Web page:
Well, we’ve suffered our first chicken fatality here in Bloomfield. Our poor dear Meanie was felled by a hawk while we were in town on Wednesday. (S)he was the largest of the three pullets, Eenie, Meanie and Miney, we were given last month. We were warned that it would happen eventually, but just a month in seems much too soon. At the same time it gives us an opportunity to do things better, be more careful, so hopefully it doesn’t happen again.
To be honest, we were starting to wonder if she wasn’t perhaps a he as she’d started to exhibit some, ahem, unladylike behavior. With this in mind we choose to believe that Meanie died the death of a hero, the valiant rooster fatally wounded while protecting his girls from attack. It does seem that Miney, our “special” chicken, may have been hit first. She generally prefers the company and safety of her people, as you can see.
Without us there she was vulnerable to attack. The back of her neck showed some damage – plucked feathers and a bit of blood. No surprise as we think she is at least partially blind and would have had the hardest time finding cover when the attack occurred.
Now we are on high alert here. The girls remain cooped up all day, which is a bummer, but it has to be done. Every day I’ve watched the hawks return, circling over our meadow looking for another free meal.
On Thursday I stood out there hurling rocks as they flew by, knowing full well that a) I’d never hit one and b) if I did, I’d be running it immediately to animal rescue! Meanie’s death aside, I have always been a big fan of hawks and other raptors so while I’ve lost some respect for them I still couldn’t bear to see one injured. Country living, eh? Full of contradictions.
I felt terrible keeping the girls cooped up so yesterday we hatched a plan. Remember back when we bought this place and I didn’t want to share pictures because the tenant’s junk was everywhere? Lemons into lemonade, we decided to convert the old, hazardous trampoline left behind by the tenant into a chicken tractor! A chicken tractor is basically a mobile chicken coop that protects the chickens and can also be moved around the yard so they can scratch and peck and poop wherever you want to put them.
Unfortunately we’d already disassembled the thing so we spent a good amount of time putting it back together. After that we attached plastic netting around the sides. We left one flap closed with just a clamp so we can use it as a door and voila, we had ourselves one ugly chicken tractor! As if we need more crap laying around here, now we’re building dump-worthy objects to strew across the meadow? But if it means keeping the chickens safe it has to be done!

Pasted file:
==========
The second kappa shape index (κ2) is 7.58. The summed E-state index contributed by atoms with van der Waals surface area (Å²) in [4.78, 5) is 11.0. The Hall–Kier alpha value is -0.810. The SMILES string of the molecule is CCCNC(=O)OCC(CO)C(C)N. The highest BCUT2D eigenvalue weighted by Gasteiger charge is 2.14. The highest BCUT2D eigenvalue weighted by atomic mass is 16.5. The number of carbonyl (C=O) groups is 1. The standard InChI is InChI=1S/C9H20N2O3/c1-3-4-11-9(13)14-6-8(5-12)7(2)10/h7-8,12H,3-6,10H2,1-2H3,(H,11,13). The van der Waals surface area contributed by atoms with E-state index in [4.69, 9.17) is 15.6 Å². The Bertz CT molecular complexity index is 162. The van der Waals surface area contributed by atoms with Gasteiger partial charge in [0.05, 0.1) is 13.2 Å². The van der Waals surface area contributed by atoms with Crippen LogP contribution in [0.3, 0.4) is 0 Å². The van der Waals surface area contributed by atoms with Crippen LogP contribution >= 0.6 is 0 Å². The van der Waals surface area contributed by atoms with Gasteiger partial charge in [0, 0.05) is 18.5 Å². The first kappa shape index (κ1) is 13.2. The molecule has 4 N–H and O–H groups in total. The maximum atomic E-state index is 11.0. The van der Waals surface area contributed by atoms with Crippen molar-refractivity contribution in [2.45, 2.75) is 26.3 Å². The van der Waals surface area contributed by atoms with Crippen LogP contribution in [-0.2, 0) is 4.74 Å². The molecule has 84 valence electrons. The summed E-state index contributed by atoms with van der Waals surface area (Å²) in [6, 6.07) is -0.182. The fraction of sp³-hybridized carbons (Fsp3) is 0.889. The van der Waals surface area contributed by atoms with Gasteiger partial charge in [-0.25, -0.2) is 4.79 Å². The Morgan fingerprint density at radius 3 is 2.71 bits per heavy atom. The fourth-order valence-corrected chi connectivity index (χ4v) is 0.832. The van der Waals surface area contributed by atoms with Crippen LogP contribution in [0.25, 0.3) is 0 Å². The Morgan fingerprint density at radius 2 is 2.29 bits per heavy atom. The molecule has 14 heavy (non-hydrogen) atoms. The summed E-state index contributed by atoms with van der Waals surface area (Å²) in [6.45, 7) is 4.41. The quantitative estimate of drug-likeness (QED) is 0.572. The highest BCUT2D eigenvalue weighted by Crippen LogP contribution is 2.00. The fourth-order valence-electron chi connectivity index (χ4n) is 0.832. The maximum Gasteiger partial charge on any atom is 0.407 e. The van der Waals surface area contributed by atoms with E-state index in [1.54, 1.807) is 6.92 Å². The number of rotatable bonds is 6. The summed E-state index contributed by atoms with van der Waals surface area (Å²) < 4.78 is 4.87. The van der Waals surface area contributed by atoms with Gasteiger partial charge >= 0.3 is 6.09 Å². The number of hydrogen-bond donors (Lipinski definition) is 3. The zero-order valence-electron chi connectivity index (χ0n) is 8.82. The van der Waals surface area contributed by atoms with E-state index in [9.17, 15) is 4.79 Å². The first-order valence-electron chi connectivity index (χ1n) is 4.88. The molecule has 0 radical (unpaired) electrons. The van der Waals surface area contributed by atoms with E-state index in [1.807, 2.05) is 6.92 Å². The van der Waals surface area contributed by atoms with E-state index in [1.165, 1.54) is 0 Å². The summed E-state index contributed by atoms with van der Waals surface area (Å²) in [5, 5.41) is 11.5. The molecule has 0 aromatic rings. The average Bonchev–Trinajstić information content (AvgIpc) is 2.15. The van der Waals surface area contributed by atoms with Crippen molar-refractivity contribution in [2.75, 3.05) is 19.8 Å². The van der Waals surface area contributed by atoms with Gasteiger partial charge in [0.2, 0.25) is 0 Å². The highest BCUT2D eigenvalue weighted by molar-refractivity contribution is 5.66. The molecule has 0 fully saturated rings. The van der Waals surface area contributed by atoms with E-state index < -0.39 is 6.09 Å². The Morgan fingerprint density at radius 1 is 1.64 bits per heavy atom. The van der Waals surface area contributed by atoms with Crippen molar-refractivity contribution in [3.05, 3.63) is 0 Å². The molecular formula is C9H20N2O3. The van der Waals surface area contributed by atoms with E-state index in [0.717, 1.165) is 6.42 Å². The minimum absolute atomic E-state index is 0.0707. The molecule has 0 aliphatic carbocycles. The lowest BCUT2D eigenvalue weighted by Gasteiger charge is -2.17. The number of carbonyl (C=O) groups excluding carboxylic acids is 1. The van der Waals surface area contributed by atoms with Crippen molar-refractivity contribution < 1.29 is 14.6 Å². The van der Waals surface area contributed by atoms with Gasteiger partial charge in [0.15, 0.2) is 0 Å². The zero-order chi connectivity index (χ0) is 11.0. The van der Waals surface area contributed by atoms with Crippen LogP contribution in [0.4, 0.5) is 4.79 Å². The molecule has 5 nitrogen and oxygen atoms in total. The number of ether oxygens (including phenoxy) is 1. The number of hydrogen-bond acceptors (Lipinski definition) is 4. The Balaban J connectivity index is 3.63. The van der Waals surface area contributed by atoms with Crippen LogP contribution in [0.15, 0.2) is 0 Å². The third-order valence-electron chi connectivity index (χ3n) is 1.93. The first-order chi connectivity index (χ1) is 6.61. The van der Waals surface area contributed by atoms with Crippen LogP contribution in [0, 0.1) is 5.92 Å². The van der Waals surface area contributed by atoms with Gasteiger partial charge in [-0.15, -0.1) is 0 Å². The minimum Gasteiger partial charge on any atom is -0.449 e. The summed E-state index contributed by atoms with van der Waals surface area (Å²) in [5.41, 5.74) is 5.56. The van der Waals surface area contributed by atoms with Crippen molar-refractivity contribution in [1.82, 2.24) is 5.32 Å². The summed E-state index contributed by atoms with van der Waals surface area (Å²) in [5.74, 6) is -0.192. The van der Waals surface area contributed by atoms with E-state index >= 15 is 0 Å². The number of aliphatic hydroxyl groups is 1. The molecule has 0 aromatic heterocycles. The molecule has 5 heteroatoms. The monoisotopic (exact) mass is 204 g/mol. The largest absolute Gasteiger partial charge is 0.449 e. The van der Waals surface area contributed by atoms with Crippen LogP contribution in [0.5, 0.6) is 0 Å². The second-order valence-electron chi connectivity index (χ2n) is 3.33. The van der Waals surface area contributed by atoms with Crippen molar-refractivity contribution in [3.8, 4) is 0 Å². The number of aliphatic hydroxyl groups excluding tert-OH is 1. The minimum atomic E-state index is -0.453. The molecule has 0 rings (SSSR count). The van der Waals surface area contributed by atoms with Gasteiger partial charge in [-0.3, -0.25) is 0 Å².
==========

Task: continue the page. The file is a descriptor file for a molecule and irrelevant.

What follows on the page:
I was concerned about hawks getting in through the spaces between the springs and was trying to figure out how to seal those off when I spied a pile of tree cuttings, which I wove through the springs. Jon laughed at me but I think it adds a woodsy je ne sais quoi, don’t you? As a bonus it camouflages the thing a bit and as a super bonus it got a big pile of cuttings off the ground! So there.
I have no patience so, despite the fact we had friends coming for dinner in an hour, I shuffled the hens into their new mobile security unit to see if they’d like it. They seemed to be enjoying themselves and I thought,”We did it!” As if country living would be that simple, right? Moments later I watched in dismay as Millie and then Roxy pushed their way through the door and released themselves to the open meadow.
I managed to chase Millie into the coop but when I opened the door to let her in, Eenie ran past me! Aaargh, chickens! I don’t know if you’ve spent much time herding chickens, but it is quite difficult to convince a free-ranging chicken to take herself back in the coop while the sun is shining, bees are buzzing and there is grass that needs eating. Sadly, there is no photographic record of the chase that ensued. Even I would watch that video!
Finally I got the girls safely tucked away in their coop and so far everyone remains safe and sound. We are one delightful chicken short but perhaps that hawk did us a favor. For one, I do not want a rooster and do not see myself turning a pet into a stew anytime soon. Two, we are now more aware of the hazards facing our girls out in the world and will be able to take steps to protect them. I’m hopeful we can do better but I’m also realistic. The fact is we live in the country, and we are sharing our space with many feathered and furry creatures who all need to eat. Still, if they can get to the neighbor’s chickens more easily than mine…
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